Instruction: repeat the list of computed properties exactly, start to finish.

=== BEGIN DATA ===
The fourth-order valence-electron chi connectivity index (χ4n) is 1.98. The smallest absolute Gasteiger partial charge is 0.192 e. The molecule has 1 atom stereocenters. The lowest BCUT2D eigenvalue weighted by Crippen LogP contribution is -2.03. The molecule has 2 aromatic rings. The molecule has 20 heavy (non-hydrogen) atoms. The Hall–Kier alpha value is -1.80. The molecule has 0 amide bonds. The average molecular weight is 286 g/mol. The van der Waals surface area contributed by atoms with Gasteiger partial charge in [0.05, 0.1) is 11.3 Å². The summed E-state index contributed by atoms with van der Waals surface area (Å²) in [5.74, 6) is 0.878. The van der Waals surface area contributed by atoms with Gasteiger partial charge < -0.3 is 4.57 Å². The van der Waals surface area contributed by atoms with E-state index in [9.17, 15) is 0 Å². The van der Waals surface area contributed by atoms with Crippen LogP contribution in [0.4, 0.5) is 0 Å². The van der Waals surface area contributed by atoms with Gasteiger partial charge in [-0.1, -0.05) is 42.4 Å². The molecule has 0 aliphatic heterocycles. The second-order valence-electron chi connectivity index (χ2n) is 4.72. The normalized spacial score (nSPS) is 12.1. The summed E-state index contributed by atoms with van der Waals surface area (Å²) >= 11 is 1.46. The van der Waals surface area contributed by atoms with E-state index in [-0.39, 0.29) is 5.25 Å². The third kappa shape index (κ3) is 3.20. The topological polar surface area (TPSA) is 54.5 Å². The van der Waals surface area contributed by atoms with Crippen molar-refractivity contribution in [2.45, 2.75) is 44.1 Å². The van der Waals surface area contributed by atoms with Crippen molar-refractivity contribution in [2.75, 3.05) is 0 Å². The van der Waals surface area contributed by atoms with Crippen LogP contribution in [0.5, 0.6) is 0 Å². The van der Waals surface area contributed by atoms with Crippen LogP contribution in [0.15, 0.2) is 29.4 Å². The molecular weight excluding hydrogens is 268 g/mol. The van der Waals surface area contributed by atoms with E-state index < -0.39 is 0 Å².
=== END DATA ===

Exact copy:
The fourth-order valence-electron chi connectivity index (χ4n) is 1.98. The smallest absolute Gasteiger partial charge is 0.192 e. The molecule has 1 atom stereocenters. The lowest BCUT2D eigenvalue weighted by Crippen LogP contribution is -2.03. The molecule has 2 aromatic rings. The molecule has 20 heavy (non-hydrogen) atoms. The Hall–Kier alpha value is -1.80. The molecule has 0 amide bonds. The average molecular weight is 286 g/mol. The van der Waals surface area contributed by atoms with Gasteiger partial charge in [0.05, 0.1) is 11.3 Å². The summed E-state index contributed by atoms with van der Waals surface area (Å²) in [5.74, 6) is 0.878. The van der Waals surface area contributed by atoms with Gasteiger partial charge < -0.3 is 4.57 Å². The van der Waals surface area contributed by atoms with E-state index in [9.17, 15) is 0 Å². The van der Waals surface area contributed by atoms with Crippen LogP contribution in [0.4, 0.5) is 0 Å². The van der Waals surface area contributed by atoms with Gasteiger partial charge in [-0.1, -0.05) is 42.4 Å². The molecule has 0 aliphatic heterocycles. The second-order valence-electron chi connectivity index (χ2n) is 4.72. The normalized spacial score (nSPS) is 12.1. The summed E-state index contributed by atoms with van der Waals surface area (Å²) >= 11 is 1.46. The van der Waals surface area contributed by atoms with E-state index in [-0.39, 0.29) is 5.25 Å². The third kappa shape index (κ3) is 3.20. The topological polar surface area (TPSA) is 54.5 Å². The van der Waals surface area contributed by atoms with Crippen molar-refractivity contribution in [2.45, 2.75) is 44.1 Å². The van der Waals surface area contributed by atoms with Crippen molar-refractivity contribution in [2.75, 3.05) is 0 Å². The van der Waals surface area contributed by atoms with Crippen LogP contribution in [0.5, 0.6) is 0 Å². The van der Waals surface area contributed by atoms with Crippen LogP contribution in [0.15, 0.2) is 29.4 Å². The molecular weight excluding hydrogens is 268 g/mol. The van der Waals surface area contributed by atoms with E-state index < -0.39 is 0 Å².